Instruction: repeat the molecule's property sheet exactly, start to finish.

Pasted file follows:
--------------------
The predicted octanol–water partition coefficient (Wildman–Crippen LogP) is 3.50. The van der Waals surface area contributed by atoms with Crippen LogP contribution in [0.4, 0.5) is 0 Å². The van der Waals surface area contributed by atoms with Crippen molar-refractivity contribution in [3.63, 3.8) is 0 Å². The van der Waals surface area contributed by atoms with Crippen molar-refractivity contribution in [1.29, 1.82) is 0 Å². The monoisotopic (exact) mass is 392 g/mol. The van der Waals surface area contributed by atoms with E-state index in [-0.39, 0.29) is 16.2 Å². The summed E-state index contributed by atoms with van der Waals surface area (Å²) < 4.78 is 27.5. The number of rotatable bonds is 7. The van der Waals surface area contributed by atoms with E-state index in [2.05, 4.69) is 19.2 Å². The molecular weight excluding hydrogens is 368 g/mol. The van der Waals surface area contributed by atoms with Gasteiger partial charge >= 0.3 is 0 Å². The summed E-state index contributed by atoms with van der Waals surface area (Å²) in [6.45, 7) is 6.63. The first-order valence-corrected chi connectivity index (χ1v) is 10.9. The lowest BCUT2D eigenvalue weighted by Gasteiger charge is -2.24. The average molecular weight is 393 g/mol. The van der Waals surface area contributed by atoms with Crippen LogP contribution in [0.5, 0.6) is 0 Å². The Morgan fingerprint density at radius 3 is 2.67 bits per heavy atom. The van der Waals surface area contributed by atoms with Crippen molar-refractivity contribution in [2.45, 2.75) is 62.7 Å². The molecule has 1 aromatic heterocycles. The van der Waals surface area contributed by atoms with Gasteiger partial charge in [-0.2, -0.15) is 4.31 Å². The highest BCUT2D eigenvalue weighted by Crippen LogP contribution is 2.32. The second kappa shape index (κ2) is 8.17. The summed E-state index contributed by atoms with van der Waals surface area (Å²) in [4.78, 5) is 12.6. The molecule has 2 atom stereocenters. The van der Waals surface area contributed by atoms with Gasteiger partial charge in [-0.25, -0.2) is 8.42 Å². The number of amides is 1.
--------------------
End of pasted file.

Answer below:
The predicted octanol–water partition coefficient (Wildman–Crippen LogP) is 3.50. The van der Waals surface area contributed by atoms with Crippen LogP contribution in [0.4, 0.5) is 0 Å². The van der Waals surface area contributed by atoms with Crippen molar-refractivity contribution in [3.63, 3.8) is 0 Å². The van der Waals surface area contributed by atoms with Crippen molar-refractivity contribution in [1.29, 1.82) is 0 Å². The monoisotopic (exact) mass is 392 g/mol. The van der Waals surface area contributed by atoms with E-state index in [-0.39, 0.29) is 16.2 Å². The summed E-state index contributed by atoms with van der Waals surface area (Å²) < 4.78 is 27.5. The number of rotatable bonds is 7. The van der Waals surface area contributed by atoms with E-state index in [2.05, 4.69) is 19.2 Å². The molecular weight excluding hydrogens is 368 g/mol. The van der Waals surface area contributed by atoms with Gasteiger partial charge >= 0.3 is 0 Å². The summed E-state index contributed by atoms with van der Waals surface area (Å²) in [6.45, 7) is 6.63. The first-order valence-corrected chi connectivity index (χ1v) is 10.9. The lowest BCUT2D eigenvalue weighted by Gasteiger charge is -2.24. The average molecular weight is 393 g/mol. The van der Waals surface area contributed by atoms with Crippen LogP contribution in [0.5, 0.6) is 0 Å². The Morgan fingerprint density at radius 3 is 2.67 bits per heavy atom. The van der Waals surface area contributed by atoms with Crippen molar-refractivity contribution in [2.45, 2.75) is 62.7 Å². The molecule has 1 aromatic heterocycles. The van der Waals surface area contributed by atoms with Gasteiger partial charge in [-0.2, -0.15) is 4.31 Å². The highest BCUT2D eigenvalue weighted by Crippen LogP contribution is 2.32. The second kappa shape index (κ2) is 8.17. The summed E-state index contributed by atoms with van der Waals surface area (Å²) in [4.78, 5) is 12.6. The molecule has 2 atom stereocenters. The van der Waals surface area contributed by atoms with Gasteiger partial charge in [-0.25, -0.2) is 8.42 Å². The number of amides is 1.